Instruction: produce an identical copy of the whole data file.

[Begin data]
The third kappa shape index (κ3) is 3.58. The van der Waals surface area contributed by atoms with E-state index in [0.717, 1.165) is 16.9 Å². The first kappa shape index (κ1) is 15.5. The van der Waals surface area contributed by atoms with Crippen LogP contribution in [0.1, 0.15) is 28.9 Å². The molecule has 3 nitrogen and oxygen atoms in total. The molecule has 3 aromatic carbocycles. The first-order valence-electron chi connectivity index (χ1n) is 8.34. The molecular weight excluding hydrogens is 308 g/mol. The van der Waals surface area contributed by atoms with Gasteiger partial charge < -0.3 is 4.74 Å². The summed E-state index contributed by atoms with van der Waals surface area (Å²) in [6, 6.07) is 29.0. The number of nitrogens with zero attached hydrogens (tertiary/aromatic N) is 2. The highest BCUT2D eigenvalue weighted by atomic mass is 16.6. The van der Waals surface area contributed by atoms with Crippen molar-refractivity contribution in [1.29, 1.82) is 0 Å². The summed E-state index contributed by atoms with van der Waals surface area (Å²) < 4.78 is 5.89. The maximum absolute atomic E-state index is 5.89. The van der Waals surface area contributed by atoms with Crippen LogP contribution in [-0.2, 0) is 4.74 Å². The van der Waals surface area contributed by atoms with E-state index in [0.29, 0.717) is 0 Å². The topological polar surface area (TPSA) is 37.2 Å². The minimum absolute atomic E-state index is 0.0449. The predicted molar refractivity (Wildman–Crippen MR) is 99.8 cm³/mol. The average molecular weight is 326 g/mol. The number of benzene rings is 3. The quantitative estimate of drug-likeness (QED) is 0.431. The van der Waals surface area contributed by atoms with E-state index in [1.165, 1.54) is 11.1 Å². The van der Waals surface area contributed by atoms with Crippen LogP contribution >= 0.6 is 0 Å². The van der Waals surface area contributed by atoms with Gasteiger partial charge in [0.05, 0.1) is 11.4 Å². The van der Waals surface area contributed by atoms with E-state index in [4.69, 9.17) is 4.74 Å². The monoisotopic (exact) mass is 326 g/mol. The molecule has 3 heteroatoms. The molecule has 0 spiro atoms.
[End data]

The third kappa shape index (κ3) is 3.58. The van der Waals surface area contributed by atoms with E-state index in [0.717, 1.165) is 16.9 Å². The first kappa shape index (κ1) is 15.5. The van der Waals surface area contributed by atoms with Crippen LogP contribution in [0.1, 0.15) is 28.9 Å². The molecule has 3 nitrogen and oxygen atoms in total. The molecule has 3 aromatic carbocycles. The first-order valence-electron chi connectivity index (χ1n) is 8.34. The molecular weight excluding hydrogens is 308 g/mol. The van der Waals surface area contributed by atoms with Gasteiger partial charge < -0.3 is 4.74 Å². The summed E-state index contributed by atoms with van der Waals surface area (Å²) in [6, 6.07) is 29.0. The number of nitrogens with zero attached hydrogens (tertiary/aromatic N) is 2. The highest BCUT2D eigenvalue weighted by atomic mass is 16.6. The van der Waals surface area contributed by atoms with Crippen molar-refractivity contribution in [1.29, 1.82) is 0 Å². The summed E-state index contributed by atoms with van der Waals surface area (Å²) < 4.78 is 5.89. The maximum absolute atomic E-state index is 5.89. The van der Waals surface area contributed by atoms with Crippen LogP contribution in [-0.2, 0) is 4.74 Å². The van der Waals surface area contributed by atoms with E-state index in [0.29, 0.717) is 0 Å². The topological polar surface area (TPSA) is 37.2 Å². The minimum absolute atomic E-state index is 0.0449. The predicted molar refractivity (Wildman–Crippen MR) is 99.8 cm³/mol. The average molecular weight is 326 g/mol. The number of benzene rings is 3. The quantitative estimate of drug-likeness (QED) is 0.431. The van der Waals surface area contributed by atoms with E-state index in [1.165, 1.54) is 11.1 Å². The van der Waals surface area contributed by atoms with Crippen LogP contribution >= 0.6 is 0 Å². The van der Waals surface area contributed by atoms with Gasteiger partial charge in [0.05, 0.1) is 11.4 Å². The van der Waals surface area contributed by atoms with E-state index in [4.69, 9.17) is 4.74 Å². The monoisotopic (exact) mass is 326 g/mol. The molecule has 3 heteroatoms. The molecule has 0 spiro atoms.